Abstract Nonsense

Crushing one theorem at a time

Two Technical Lemmas for the Construction of the Irreps of S_n


Point of Post: In this post we prove two technical lemmas in relation to the row and column stabilizer functions which will ultimately help us construct the irreps of S_n.

\text{ }

Motivation

\text{ }

We are at the penultimate post before carrying through with our long-ago promised goal of constructing the irreps of S_n in a way for which they are naturally labeled by n-frames. In this post we just need to prove two technical lemmas before this.

\text{ }

The Lemmas

\text{ }

We dive right into it:

\text{ }

Lemma 1: Let \mathcal{T} be a fixed n-tableaux and suppose that \sigma\in S_n cannot be written as \sigma=pq where p\in\mathcal{R}\left(\mathcal{T}\right) and q\in\mathcal{C}\left(\mathcal{T}\right) (the row and column stabilizers and the product is the product in \mathbb{C}[S_n] not in S_n itself). Then, there exists some p_0\in\mathcal{R}\left(\mathcal{T}\right) and q_0\in\mathcal{C}\left(\mathcal{T}\right) such that q_0 is odd, and \sigma=p_0\sigma q_0.

Proof: Note that since \sigma\mathcal{T} cannot be written as pq\mathcal{T} by assumption we have by a previous theorem that \sigma\mathcal{T}\multimap\mathcal{T}. Thus, there exists i,j\in[n] which are in the same row of \mathcal{T} and the same column of \sigma\mathcal{T}. We have by definition that p_0=(i,j)\in\mathcal{R}\left(\mathcal{T}\right) and so consider q_0=\sigma^{-1}(i,j)\sigma, we have by a previous theorem that q_0\in\mathcal{C}\left(\sigma^{-1}\sigma\mathcal{T}\right)=\mathcal{C}\left(\mathcal{T}\right). Moreover, it’s clear that \text{sgn}(q_0)=\text{sgn}(\sigma^{-1}(i,j)\sigma)=\text{sgn}((i,j))=-1 and so q_0 is odd. To finish we note that

\text{ }

p_0\sigma q_0=(i,j)\sigma\sigma^{-1}(i,j)\sigma=(i,j)^2\sigma=\sigma

\text{ }

from where there the conclusion follows. \blacksquare

\text{ }

\text{ }

Lemma 2: Let \mathcal{T} be a fixed n-tableau and \sigma\in\mathbb{C}[S_n] be such that for all p\in\mathcal{R}\left(\mathcal{T}\right) and q\in\mathcal{C}\left(\mathcal{T}\right) it’s true that  p\sigma q=\text{sgn}(q)\sigma. Then, there exists some z\in\mathbb{C} such that \sigma=z E(\mathcal{T}).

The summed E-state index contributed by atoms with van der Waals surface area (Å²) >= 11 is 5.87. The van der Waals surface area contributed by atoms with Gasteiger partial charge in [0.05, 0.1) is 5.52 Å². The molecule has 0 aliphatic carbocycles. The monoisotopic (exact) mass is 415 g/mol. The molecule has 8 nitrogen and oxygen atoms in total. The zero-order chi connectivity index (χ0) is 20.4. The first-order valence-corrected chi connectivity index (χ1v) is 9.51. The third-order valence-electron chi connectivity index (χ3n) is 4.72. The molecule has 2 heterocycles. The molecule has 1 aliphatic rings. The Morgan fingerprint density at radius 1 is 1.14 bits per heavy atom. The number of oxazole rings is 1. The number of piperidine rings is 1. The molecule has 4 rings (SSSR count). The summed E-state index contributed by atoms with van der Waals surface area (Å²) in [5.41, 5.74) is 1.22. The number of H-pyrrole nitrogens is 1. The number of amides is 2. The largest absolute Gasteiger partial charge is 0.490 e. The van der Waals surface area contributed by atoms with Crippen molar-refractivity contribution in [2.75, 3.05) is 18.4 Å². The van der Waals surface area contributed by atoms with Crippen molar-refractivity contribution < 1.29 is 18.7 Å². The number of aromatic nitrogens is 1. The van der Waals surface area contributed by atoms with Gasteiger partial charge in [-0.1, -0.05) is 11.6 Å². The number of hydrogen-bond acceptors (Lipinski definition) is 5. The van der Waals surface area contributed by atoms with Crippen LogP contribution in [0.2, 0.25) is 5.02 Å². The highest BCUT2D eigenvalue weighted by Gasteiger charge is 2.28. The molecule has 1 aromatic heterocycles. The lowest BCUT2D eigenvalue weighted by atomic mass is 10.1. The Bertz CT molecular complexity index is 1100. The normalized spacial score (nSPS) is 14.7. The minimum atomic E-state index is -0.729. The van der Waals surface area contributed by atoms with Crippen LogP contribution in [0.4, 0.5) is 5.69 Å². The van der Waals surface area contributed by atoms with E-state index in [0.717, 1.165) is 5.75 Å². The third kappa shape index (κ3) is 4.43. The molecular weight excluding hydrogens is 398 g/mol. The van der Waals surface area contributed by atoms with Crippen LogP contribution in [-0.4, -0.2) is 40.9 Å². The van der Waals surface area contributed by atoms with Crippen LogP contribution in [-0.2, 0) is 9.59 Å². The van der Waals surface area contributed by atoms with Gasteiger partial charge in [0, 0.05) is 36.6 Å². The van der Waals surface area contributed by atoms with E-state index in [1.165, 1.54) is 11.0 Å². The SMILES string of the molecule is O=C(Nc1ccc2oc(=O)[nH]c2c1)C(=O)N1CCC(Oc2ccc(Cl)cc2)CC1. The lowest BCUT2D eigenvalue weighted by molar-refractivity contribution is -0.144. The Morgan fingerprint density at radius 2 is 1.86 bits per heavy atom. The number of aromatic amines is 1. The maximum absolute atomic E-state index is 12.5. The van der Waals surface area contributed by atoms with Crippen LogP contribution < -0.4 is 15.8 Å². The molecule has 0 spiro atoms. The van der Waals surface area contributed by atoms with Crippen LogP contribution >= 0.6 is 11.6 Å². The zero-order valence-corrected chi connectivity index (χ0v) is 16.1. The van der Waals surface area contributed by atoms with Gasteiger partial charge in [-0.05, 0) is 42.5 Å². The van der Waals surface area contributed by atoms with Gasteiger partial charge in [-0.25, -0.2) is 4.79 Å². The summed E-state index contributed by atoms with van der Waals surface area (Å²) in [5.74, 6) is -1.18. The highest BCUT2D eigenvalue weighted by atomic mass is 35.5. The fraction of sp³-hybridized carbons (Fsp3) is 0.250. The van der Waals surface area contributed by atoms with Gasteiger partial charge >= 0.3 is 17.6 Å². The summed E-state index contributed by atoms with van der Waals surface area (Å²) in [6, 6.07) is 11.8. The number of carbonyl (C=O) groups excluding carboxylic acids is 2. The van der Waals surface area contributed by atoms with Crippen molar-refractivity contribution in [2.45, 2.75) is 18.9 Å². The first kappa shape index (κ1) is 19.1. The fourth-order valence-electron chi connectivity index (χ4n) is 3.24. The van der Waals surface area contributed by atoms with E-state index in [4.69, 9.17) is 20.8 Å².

Proof: We know by definition that there exists z_\pi\in\mathbb{C} for each \pi\in S_n such that

\text{ }

\displaystyle \sigma=\sum_{\pi\in S_n}z_\pi \pi

\text{ }

But, this then implies by assumption that z_{p\pi q}=\text{sgn}(q)z_\pi for each p\in\mathcal{R}\left(\mathcal{T}\right) and q\in\mathcal{C}\left(\mathcal{T}\right). But, in particular we see that this implies that z_{pq}=\text{sgn}(q)z_e. But by the previous lemma if we choose s\ne pq with q odd then z_s=z_{p_0sq_0}=-z_s and so z_s=0. It thus follows that most of the terms in the above sum fall out and we are left with

\text{ }

\displaystyle \sigma=z_e\sum_{p\in\mathcal{R}\left(\mathcal{T}\right)}\sum_{q\in\mathcal{C}\left(\mathcal{T}\right)}\text{sgn}(q)pq=z_e E\left(\mathcal{T}\right)

\text{ }

the conclusion follows.

\text{ }

\text{ }

References:

1. Simon, Barry. Representations of Finite and Compact Groups. Providence, RI: American Mathematical Society, 1996.

Advertisements

May 23, 2011 - Posted by | Algebra, Algebraic Combinatorics, Representation Theory | , , , , ,

No comments yet.

Leave a Reply

Fill in your details below or click an icon to log in:

WordPress.com Logo

You are commenting using your WordPress.com account. Log Out / Change )

Twitter picture

You are commenting using your Twitter account. Log Out / Change )

Facebook photo

You are commenting using your Facebook account. Log Out / Change )

Google+ photo

You are commenting using your Google+ account. Log Out / Change )

Connecting to %s

%d bloggers like this: